Why are my cramps so bad this month?

    Ever noticed your cramps sometimes vary from month to month? It could have something to do with fluctuating hormone levels, Overton says. 

    “Each month marks the start of a new process of hormone production from the ovaries,” she explains. “Estrogen is the dominant hormone before ovulation, and progesterone becomes the dominant hormone after ovulation.” So it’s natural for pain and symptoms to vary from one cycle to the next as levels of these hormones fluctuate. 

    Periods can change as you get older, too. “For example, in your 40s, it is common for periods to become heavier and closer together as you approach perimenopause, due to the natural age-related hormonal changes that occur during this time,” Overton says. 

    Again, if you’re experiencing a change in your periods and/or struggling with symptoms, it’s best to speak to your doctor or health care professional for advice and support.

    What can make period pain worse?

    Maintaining a healthy weight may be important for managing period pain. Research from the University of Queensland found that both underweight and overweight people who menstruate were more likely to experience painful period cramps. 

    “Diet can affect periods, and in some cases those who are significantly underweight can see their periods stop altogether,” says Overton. “Stress can also impact the length of a woman’s cycle, and sometimes stop periods altogether.”

    The good news is there are a number of things you can do to help support your monthly cycle. Eating a balanced healthy diet rich in healthy fats like oily fish, nuts, and seeds, as well as plenty of fruit and vegetables may ease the pain you have around your period. However, a study published by the European Journal of Obstetrics & Gynecology and Reproductive Biology has highlighted that your diet doesn’t necessarily make period cramps any worse.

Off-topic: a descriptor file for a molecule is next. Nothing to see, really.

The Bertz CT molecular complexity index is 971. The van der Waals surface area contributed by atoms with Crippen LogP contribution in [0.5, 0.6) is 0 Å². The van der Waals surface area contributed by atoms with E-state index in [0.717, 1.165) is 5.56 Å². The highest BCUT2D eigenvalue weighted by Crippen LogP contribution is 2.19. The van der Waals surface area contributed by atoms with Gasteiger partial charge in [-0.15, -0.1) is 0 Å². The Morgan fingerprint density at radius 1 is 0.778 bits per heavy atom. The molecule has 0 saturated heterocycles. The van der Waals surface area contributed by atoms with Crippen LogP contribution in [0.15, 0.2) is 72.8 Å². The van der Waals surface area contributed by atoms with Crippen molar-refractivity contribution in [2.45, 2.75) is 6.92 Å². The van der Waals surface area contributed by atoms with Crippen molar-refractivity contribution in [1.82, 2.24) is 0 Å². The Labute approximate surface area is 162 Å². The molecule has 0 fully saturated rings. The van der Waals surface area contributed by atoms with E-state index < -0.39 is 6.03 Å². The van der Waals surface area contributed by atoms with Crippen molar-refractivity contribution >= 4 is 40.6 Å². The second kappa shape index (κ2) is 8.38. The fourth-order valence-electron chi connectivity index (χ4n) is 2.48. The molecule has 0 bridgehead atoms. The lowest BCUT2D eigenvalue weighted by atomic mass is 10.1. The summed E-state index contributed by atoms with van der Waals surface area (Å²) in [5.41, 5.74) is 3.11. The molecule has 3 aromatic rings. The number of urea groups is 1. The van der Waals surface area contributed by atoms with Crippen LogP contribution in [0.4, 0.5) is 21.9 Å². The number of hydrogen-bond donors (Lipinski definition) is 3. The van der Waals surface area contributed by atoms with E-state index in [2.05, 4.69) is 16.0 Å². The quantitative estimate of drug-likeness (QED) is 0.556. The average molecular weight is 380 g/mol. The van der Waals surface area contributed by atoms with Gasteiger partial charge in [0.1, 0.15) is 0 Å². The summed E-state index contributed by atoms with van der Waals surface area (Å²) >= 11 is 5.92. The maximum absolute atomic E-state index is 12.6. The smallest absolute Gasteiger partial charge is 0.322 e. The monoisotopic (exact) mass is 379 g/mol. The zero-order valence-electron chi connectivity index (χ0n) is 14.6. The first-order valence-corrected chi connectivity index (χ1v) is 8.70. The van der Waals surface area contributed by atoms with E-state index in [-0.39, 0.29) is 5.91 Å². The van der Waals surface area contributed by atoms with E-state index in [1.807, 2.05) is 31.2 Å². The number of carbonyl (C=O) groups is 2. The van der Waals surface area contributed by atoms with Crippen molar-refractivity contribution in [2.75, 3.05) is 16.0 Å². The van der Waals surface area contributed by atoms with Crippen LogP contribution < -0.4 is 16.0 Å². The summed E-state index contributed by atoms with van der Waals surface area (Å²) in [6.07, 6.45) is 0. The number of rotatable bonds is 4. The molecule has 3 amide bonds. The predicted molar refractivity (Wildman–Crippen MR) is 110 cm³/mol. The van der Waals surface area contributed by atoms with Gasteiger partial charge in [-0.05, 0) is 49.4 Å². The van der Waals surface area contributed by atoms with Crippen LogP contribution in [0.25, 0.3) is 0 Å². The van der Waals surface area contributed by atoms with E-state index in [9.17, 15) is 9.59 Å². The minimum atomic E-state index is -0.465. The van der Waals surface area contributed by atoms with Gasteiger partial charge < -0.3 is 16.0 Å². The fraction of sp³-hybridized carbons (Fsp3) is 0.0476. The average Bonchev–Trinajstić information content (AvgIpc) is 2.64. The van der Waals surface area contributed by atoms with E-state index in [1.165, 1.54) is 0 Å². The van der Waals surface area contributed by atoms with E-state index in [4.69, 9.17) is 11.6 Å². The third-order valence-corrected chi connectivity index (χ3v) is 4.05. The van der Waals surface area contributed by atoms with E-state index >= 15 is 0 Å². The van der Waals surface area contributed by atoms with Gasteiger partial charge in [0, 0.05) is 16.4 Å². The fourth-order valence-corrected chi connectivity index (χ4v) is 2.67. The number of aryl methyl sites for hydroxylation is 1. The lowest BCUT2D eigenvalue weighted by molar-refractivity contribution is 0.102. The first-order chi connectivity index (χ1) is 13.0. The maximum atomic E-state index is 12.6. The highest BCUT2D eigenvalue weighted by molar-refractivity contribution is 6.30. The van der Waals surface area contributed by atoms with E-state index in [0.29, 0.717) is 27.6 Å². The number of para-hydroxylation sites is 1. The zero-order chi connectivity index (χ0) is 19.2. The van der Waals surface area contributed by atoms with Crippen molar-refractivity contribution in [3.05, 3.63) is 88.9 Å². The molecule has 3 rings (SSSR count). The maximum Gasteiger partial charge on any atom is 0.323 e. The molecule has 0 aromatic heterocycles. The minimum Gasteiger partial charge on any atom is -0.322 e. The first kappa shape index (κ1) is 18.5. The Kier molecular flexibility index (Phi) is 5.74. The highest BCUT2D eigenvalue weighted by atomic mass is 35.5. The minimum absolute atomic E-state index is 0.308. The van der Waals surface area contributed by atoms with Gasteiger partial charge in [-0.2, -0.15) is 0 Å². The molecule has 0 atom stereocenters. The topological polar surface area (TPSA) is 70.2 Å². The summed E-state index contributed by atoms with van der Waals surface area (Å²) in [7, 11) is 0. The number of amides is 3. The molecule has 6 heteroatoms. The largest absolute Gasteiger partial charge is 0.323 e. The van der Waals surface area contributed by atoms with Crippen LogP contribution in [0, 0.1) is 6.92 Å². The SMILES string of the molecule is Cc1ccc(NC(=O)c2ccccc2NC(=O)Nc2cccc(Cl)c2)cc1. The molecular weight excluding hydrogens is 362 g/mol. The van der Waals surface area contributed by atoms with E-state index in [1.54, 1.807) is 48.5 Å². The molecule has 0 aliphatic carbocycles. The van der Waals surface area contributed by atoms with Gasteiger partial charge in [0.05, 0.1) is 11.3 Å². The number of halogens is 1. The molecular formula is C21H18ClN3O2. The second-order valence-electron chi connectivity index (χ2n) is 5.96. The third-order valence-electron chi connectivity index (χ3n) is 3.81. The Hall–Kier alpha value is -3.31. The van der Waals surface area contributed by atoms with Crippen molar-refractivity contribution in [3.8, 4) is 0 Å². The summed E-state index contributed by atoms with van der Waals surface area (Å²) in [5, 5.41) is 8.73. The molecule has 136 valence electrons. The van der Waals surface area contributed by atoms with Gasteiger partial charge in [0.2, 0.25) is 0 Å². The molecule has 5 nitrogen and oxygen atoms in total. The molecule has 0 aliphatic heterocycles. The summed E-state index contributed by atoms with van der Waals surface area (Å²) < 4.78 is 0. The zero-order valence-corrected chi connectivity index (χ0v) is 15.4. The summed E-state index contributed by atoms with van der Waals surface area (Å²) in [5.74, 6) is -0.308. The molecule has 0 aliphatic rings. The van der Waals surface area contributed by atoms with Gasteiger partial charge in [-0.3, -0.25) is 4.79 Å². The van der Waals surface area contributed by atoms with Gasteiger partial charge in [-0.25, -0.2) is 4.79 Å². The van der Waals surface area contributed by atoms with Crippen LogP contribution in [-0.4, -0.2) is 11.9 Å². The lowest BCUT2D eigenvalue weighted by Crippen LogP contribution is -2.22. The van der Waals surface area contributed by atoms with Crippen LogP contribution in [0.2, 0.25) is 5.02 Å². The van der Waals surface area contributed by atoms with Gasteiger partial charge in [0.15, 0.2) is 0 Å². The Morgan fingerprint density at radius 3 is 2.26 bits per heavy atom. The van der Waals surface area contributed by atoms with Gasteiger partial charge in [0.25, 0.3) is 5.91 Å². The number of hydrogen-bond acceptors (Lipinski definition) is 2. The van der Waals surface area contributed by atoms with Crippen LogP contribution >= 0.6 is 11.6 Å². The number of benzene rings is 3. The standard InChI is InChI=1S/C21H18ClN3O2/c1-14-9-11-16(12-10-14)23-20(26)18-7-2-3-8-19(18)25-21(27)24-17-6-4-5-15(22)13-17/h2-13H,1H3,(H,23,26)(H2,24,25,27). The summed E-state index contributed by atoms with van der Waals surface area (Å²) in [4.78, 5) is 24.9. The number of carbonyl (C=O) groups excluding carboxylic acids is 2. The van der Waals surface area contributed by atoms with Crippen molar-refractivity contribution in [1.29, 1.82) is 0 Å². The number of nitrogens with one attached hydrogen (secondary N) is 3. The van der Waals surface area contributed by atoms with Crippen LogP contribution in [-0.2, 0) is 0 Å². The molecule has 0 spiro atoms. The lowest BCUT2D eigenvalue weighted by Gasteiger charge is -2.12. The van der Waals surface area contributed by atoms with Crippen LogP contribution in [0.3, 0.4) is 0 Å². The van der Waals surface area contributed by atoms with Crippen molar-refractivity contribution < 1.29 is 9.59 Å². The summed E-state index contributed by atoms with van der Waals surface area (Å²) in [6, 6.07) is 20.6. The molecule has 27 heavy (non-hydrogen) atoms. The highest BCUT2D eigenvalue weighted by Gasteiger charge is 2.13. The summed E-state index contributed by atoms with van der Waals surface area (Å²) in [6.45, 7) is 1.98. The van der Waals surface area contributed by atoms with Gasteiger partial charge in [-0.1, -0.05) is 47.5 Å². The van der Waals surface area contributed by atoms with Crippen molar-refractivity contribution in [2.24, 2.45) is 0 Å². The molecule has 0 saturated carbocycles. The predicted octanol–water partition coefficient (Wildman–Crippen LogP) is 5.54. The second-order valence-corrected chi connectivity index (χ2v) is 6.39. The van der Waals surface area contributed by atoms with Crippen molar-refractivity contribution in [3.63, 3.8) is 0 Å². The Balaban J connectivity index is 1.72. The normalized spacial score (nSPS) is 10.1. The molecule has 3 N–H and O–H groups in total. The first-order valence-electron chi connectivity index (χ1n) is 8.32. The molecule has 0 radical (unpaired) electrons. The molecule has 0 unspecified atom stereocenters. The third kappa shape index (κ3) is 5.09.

Drink plenty of water and, as ever, consume alcohol and caffeine in moderation. “If your periods are very heavy, it might be worth taking an iron supplement during your period to replace the iron being lost with the period blood,” Overton says. Consult a medical professional to find out if that’s the right course of action for you. They’ll be able to advise you on the right dose and whether you need blood tests.

    Make exercise a part of your weekly routine, too. Exercise releases endorphins, also known as feel-good or happy hormones, which can help with stress management — but that doesn’t have to be at the gym. “Many people don’t feel like exercising during a painful period, but keeping active can help relieve pain and discomfort,” Overton says. 

    Try something low impact like swimming, cycling, or taking a lunchtime walk instead. Most importantly, listen to your body and do what feels right for you — if you feel like powering through a HIIT class, that’s fine too. 

    What are the best ways to relieve period cramps?

    “Period pain can usually be relieved by taking simple over-the-counter painkillers, such as paracetamol [acetaminophen], and this can be combined with non-steroidal anti-inflammatory drugs (NSAIDs) such as ibuprofen,” Overton says. 

    NSAIDs work by reducing the production of prostaglandins. Additionally, using a hot water bottle or heating pad can be very effective at relieving the pain. 

    Give yourself enough time to rest and try to do some (gentle) exercise. This could be a good time to indulge in some self-care, too. Try taking a relaxing hot bath or practicing relaxation techniques like meditation or mindfulness. 

    “Anyone experiencing pain that is not relieved by simple painkillers and interferes with their daily lives and activities, like having days off work or school, should speak to a healthcare professional, as this might be a symptom of other conditions,” explains Overton.